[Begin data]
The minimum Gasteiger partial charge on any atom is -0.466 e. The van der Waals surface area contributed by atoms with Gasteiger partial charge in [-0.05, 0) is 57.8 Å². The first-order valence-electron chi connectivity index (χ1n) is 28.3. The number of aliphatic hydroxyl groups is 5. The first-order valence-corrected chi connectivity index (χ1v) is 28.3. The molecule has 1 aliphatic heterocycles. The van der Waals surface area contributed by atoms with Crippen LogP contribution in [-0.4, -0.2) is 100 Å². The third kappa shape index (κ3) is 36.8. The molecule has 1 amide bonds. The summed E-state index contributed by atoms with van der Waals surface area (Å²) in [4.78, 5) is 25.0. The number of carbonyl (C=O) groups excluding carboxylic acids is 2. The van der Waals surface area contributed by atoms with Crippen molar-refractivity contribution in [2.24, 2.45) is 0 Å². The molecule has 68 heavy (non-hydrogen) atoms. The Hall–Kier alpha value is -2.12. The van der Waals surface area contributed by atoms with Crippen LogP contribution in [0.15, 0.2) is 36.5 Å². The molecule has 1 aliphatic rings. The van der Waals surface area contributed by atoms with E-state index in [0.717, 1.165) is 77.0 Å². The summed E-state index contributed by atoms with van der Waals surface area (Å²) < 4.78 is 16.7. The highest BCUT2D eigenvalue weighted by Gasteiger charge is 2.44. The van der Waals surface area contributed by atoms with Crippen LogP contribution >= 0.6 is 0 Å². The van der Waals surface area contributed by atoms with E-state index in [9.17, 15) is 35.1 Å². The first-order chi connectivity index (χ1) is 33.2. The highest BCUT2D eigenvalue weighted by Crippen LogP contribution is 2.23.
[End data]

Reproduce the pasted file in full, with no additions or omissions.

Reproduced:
The minimum Gasteiger partial charge on any atom is -0.466 e. The van der Waals surface area contributed by atoms with Gasteiger partial charge in [-0.05, 0) is 57.8 Å². The first-order valence-electron chi connectivity index (χ1n) is 28.3. The number of aliphatic hydroxyl groups is 5. The first-order valence-corrected chi connectivity index (χ1v) is 28.3. The molecule has 1 aliphatic heterocycles. The van der Waals surface area contributed by atoms with Crippen LogP contribution in [-0.4, -0.2) is 100 Å². The third kappa shape index (κ3) is 36.8. The molecule has 1 amide bonds. The summed E-state index contributed by atoms with van der Waals surface area (Å²) in [4.78, 5) is 25.0. The number of carbonyl (C=O) groups excluding carboxylic acids is 2. The van der Waals surface area contributed by atoms with Crippen molar-refractivity contribution in [2.24, 2.45) is 0 Å². The molecule has 68 heavy (non-hydrogen) atoms. The Hall–Kier alpha value is -2.12. The van der Waals surface area contributed by atoms with Crippen LogP contribution in [0.15, 0.2) is 36.5 Å². The molecule has 1 aliphatic rings. The van der Waals surface area contributed by atoms with E-state index in [0.717, 1.165) is 77.0 Å². The summed E-state index contributed by atoms with van der Waals surface area (Å²) < 4.78 is 16.7. The highest BCUT2D eigenvalue weighted by Gasteiger charge is 2.44. The van der Waals surface area contributed by atoms with Crippen LogP contribution >= 0.6 is 0 Å². The van der Waals surface area contributed by atoms with E-state index in [9.17, 15) is 35.1 Å². The first-order chi connectivity index (χ1) is 33.2. The highest BCUT2D eigenvalue weighted by Crippen LogP contribution is 2.23.